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The Netherlands considered leader in fight against poverty
Evaluation per capita and economy
Tags: Excerpts from the Windmill
WASHINGTON - The Netherlands tops the list of the world’s twenty-one richest nations when considering how much they help poor countries build prosperity, good government and security. The Commitment to Development Index (CDI) rates each rich country in seven policy areas, which then are averaged for an overall score. Last year, the CDI paced the Netherlands second overall.
The components in the CDI are measured by the Center for Global Development (CGD), a U.S. think tank. Taken into consideration are such criteria as the population and the size of the economy of the donor country. While the Netherlands ranks first overall, Japan finishes last while the UK and the U.S. rank below the top-ten as well.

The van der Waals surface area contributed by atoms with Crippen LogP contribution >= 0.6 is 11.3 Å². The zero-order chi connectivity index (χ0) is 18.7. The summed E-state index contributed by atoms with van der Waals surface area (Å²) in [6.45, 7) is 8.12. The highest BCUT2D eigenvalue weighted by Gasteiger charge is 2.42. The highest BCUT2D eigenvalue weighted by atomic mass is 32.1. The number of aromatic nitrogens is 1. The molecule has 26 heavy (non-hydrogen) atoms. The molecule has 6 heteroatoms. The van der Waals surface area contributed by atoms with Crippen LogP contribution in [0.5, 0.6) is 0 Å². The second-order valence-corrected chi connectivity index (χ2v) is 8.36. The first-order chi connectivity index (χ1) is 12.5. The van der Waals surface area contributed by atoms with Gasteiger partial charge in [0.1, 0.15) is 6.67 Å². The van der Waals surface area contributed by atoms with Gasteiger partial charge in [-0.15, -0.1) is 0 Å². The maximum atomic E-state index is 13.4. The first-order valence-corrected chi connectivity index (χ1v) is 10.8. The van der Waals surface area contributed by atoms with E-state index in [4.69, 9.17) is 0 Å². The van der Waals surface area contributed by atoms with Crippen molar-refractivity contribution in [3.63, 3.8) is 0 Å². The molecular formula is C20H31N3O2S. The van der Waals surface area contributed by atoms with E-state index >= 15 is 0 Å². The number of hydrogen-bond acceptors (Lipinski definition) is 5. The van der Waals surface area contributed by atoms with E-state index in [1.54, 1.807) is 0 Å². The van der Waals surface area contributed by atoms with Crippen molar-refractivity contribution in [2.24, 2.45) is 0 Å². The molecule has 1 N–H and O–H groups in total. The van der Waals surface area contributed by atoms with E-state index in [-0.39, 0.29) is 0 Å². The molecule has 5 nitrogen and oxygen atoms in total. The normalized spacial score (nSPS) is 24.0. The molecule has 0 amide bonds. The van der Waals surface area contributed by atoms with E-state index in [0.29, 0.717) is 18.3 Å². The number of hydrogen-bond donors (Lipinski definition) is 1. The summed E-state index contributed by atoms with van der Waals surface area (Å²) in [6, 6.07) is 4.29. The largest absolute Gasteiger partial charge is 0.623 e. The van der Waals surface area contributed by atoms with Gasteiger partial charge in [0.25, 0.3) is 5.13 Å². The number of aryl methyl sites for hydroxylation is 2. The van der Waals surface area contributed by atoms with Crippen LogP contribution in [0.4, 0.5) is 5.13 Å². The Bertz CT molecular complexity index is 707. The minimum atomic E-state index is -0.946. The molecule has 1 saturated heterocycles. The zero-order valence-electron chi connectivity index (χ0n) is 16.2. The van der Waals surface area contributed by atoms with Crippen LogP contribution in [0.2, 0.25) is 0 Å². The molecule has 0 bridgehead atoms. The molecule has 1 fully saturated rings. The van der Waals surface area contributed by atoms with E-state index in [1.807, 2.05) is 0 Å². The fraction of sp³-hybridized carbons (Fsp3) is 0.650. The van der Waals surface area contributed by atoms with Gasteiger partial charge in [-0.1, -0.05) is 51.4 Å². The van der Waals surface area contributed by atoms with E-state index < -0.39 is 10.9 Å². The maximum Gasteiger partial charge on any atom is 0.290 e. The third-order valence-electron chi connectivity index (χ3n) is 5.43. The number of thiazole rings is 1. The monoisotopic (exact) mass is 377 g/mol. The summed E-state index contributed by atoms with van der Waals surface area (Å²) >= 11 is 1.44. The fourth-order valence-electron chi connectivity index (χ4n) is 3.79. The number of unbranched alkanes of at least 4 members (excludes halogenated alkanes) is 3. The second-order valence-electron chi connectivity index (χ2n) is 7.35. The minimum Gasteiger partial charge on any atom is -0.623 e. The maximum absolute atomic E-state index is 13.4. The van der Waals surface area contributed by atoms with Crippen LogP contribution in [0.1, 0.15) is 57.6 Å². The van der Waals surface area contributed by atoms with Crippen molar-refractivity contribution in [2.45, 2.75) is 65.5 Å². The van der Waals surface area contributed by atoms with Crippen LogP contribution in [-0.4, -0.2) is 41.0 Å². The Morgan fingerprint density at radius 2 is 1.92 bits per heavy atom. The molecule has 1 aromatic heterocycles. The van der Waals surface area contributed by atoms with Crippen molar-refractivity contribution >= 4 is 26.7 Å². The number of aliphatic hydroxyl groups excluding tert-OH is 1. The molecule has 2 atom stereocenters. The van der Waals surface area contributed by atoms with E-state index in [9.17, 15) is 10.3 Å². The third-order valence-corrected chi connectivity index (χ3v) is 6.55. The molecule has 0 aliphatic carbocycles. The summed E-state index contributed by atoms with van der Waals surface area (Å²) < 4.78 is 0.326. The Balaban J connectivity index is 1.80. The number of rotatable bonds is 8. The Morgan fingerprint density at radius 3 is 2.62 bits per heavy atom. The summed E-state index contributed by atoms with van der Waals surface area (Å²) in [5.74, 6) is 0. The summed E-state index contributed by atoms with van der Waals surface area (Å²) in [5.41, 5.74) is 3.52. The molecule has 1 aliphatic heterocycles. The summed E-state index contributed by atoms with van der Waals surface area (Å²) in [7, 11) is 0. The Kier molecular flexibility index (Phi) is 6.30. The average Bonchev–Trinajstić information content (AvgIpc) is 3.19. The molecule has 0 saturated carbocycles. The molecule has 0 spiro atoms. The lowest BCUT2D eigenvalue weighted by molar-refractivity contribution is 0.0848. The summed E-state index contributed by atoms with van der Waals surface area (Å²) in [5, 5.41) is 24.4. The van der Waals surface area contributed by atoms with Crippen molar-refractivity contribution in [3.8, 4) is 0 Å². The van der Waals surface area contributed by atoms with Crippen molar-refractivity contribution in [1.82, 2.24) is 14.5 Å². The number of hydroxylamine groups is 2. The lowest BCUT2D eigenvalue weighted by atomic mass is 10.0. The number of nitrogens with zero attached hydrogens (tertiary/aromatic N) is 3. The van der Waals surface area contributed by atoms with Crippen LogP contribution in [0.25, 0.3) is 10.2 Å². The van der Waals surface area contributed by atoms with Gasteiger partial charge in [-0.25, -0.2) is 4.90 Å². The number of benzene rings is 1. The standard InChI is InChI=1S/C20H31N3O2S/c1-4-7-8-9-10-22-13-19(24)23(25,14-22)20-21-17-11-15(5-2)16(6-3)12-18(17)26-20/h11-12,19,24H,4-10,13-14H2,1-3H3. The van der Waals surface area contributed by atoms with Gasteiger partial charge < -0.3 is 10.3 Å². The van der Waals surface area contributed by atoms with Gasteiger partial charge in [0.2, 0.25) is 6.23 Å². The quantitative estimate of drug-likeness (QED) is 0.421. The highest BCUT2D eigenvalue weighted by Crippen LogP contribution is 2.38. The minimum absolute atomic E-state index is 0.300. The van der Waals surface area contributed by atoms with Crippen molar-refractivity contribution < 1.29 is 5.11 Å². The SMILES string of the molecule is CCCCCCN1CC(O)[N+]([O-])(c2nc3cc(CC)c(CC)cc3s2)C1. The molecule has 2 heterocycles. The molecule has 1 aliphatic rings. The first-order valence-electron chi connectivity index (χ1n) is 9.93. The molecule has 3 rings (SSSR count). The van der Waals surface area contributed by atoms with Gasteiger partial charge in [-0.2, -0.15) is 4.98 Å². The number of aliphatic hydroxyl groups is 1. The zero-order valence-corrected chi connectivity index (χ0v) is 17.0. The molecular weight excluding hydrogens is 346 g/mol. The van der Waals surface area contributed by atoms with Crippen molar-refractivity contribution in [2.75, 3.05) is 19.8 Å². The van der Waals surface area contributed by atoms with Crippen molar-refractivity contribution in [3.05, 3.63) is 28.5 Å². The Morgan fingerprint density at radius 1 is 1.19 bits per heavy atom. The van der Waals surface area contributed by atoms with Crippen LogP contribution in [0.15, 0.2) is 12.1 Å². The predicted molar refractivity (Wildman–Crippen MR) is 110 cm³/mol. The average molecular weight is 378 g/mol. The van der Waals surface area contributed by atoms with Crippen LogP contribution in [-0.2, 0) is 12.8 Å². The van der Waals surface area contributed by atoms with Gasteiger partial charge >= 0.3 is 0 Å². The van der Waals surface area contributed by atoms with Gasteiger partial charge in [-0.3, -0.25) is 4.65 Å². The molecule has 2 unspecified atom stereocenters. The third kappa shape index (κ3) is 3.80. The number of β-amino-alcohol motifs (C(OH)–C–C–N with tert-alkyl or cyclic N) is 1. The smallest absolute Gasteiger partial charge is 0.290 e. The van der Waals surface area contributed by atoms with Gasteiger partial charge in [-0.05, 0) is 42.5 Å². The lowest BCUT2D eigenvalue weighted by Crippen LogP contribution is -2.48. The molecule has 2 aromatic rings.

The index measures seven components: foreign aid, trade, investment, migration, environment, security and technology. The Netherlands ranks high as an investor, for example by setting up subsidiaries in Third World countries. Environmental issues also rank high for the Netherlands as does security in the form of participation in peacekeeping operations and the deployment of Navy ships to safeguard shipping in important sea lanes.
The Center for Global Development however also states that the Netherlands could improve on its record. Dutch ‘weaknesses’ include a small share of foreign students from developing countries, who also pay higher tuition fees; high per-capita greenhouse emissions despite a large decline since 1994; and low tax subsidy rates for research and development.